In discussing the question of costs in the machine shop in the previous chapters reference has been made to the fact that high salaried workmen will frequently do a given piece of work for less actual cost for labor than the same work would be done by a man earning only one half the daily wages. The matter was followed up with the additional advantage of employing good workmen by the fact that the more highly paid man occupied only the same space, used the same machine, and as he did his work in less than half the time the burden of shop expense was less than half that of the work done by his less experienced shopmate.

The natural inference to be drawn from these conditions, which may be met with every day in the machine shop and manufacturing plant, is that it pays to have skilful workmen.

In these days of advanced thought on mechanical as well as other subjects, it is one of the necessities of the times that if a workman is to get to the head of his class in a proper understanding of his work and the conditions under which he labors and by which he is surrounded, he must make an effort to become better educated, not only in his chosen line but in other branches related to it. This education cannot always be obtained in schools, since there are to-day in the shops many men who have not enjoyed the advantages of a technical education and there are likely to be many of the same class in the future.

Again, while the advantages gained by a technical training in the excellent schools of the present day are many, there are other and important advantages that should not be neglected, even by the technical graduate. These are the advantages gained by the systematic reading and study of technical and trade publications. They are for the most part filled with not only the newest but the most practical articles, descriptions, and essays that it is possible for their editors to obtain by a liberal outlay of money. They are not the compilations of what was the thought of years ago, but emanate from the brain and practical experience of men active in mechanical affairs, and selected for their practical utility by editors with a practical knowledge of the subjects of which they treat. They are, therefore, rich in theory, but richer still in live up-to-date practice.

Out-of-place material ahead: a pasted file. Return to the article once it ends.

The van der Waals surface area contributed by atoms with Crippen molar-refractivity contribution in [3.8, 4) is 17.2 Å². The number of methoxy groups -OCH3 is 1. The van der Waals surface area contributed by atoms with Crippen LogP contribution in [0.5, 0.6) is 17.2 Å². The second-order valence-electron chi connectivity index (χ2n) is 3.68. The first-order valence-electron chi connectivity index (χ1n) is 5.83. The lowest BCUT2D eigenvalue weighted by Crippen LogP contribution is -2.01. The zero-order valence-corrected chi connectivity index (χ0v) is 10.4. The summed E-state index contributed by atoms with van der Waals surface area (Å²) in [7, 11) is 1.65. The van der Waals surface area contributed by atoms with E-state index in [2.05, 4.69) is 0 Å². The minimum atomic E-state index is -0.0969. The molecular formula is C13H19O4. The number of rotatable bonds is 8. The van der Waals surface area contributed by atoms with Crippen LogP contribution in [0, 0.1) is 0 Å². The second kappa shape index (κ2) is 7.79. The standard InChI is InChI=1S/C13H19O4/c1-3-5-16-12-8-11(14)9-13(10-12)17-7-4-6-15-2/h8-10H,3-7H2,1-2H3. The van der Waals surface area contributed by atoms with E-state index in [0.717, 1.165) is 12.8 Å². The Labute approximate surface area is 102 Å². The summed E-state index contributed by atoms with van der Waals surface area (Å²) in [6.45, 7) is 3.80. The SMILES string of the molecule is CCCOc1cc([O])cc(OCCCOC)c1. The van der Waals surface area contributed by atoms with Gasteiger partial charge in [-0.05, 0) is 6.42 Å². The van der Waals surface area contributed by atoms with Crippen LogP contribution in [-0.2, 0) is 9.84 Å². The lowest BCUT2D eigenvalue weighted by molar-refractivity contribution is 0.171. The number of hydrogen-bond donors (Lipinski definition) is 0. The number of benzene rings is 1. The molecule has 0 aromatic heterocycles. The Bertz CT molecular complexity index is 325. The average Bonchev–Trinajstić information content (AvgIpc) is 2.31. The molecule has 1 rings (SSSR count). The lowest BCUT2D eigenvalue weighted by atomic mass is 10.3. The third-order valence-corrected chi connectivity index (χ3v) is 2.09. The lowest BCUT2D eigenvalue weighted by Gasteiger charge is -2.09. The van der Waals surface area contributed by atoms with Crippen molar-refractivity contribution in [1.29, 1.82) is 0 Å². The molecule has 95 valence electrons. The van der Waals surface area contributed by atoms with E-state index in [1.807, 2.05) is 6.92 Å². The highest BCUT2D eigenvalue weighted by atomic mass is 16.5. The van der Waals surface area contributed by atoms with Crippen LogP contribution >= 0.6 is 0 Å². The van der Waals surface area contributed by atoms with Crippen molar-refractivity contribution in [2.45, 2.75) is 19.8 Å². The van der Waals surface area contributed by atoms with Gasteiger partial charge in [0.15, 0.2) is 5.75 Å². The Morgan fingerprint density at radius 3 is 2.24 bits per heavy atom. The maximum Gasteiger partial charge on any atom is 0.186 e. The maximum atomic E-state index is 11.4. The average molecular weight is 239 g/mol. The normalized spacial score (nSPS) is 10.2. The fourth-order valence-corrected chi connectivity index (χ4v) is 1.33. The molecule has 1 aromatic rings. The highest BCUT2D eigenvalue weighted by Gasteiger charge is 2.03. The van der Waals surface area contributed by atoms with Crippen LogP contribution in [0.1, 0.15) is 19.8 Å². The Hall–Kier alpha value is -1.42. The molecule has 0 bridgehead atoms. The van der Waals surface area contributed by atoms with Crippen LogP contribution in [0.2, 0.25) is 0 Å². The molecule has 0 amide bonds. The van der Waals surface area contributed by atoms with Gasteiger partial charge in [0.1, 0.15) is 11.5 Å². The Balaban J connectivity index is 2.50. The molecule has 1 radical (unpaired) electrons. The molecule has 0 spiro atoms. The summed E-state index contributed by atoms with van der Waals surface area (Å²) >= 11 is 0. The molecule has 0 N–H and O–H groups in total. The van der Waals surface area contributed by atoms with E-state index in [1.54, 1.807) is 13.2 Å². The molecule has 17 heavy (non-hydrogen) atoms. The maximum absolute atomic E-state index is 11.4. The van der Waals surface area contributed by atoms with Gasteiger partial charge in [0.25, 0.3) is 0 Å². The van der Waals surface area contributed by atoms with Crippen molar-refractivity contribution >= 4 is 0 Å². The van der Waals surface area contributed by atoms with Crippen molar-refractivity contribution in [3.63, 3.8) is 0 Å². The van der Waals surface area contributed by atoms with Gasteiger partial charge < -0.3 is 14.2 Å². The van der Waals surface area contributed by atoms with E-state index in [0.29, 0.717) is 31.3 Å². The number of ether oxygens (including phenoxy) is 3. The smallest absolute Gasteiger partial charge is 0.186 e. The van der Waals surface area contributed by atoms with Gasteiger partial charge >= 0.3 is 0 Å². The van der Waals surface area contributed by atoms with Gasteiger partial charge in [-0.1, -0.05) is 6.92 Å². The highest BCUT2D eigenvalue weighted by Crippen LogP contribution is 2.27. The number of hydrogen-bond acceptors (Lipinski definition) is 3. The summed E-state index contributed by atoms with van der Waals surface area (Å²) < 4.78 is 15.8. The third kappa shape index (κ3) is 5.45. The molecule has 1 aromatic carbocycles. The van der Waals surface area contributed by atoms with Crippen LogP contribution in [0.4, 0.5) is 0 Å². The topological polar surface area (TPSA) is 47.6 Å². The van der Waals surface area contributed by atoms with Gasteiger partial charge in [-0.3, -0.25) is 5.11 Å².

While the bright mechanic of to-day usually subscribes to one or more of these publications relating particularly to his own trade or specialty, this is not sufficient to give him the broad-minded view of conditions and the experiences of others that he should have. Still, the expense necessary to obtain a number of these often will deter him from gratifying his desire for a broader outlook that their possession might give him.

For these reasons it would seem to be not only a matter of much benefit to the employees, but in an indirect though perfectly practical way an advantage to the employer, to institute a Reading Room for the employees where they may have all the advantages to be desired by a free opportunity to read and study the best there is published in their particular lines. It is true, as everyone will doubtless admit, that one's reading has much influence on one's thoughts and opinions. Surely the same may be said in respect to its influence upon one's everyday work, and the more liberal are the conditions in this respect the more will be the actual benefit both to employee and employer.

Every employer has it in his power to do something in this respect for the men that he employs. And the slight expense which he thus undergoes will have many and far-reaching effects. He will not only have better men, so far as their work is concerned, but better men in their knowledge of all that relates to it. He will have men more loyal to his interests; better satisfied with their positions and with more pride in the fact that they are a part of an establishment managed upon a scale of intelligent liberality and consideration of the circumstances and conditions under which they labor. And the spirit of loyalty thus engendered will go far towards the success of the establishment in so far as it lies with the employees.

In organizing a Shop Reading Room the first requisite is a good, light, clean room, in the office building if one there is available. It should be furnished comfortably but plainly, and with such furniture as will make it a pleasant place for the men to congregate. The room should be open during the noon hour and for two or three hours in the evening.

As to the class of literature to be provided, it may be said that it should not be confined to technical publications, but may well include the best local papers, excluding, of course, those of a sensational kind, which do vastly more harm than good among all classes of the workingmen of to-day. Good magazines of general literature should be on hand, as well as books of history, biography, and technical works bearing upon the industries in which the men are engaged in their daily work.

The question of politics should be eliminated as far as it is possible to do so, both by the choice of literary matter and the discouragement of discussions of this nature. This should be particularly the case in view of the fact that there might be among the men a suspicion that the employer was endeavoring to impress his political opinions and prejudices upon them.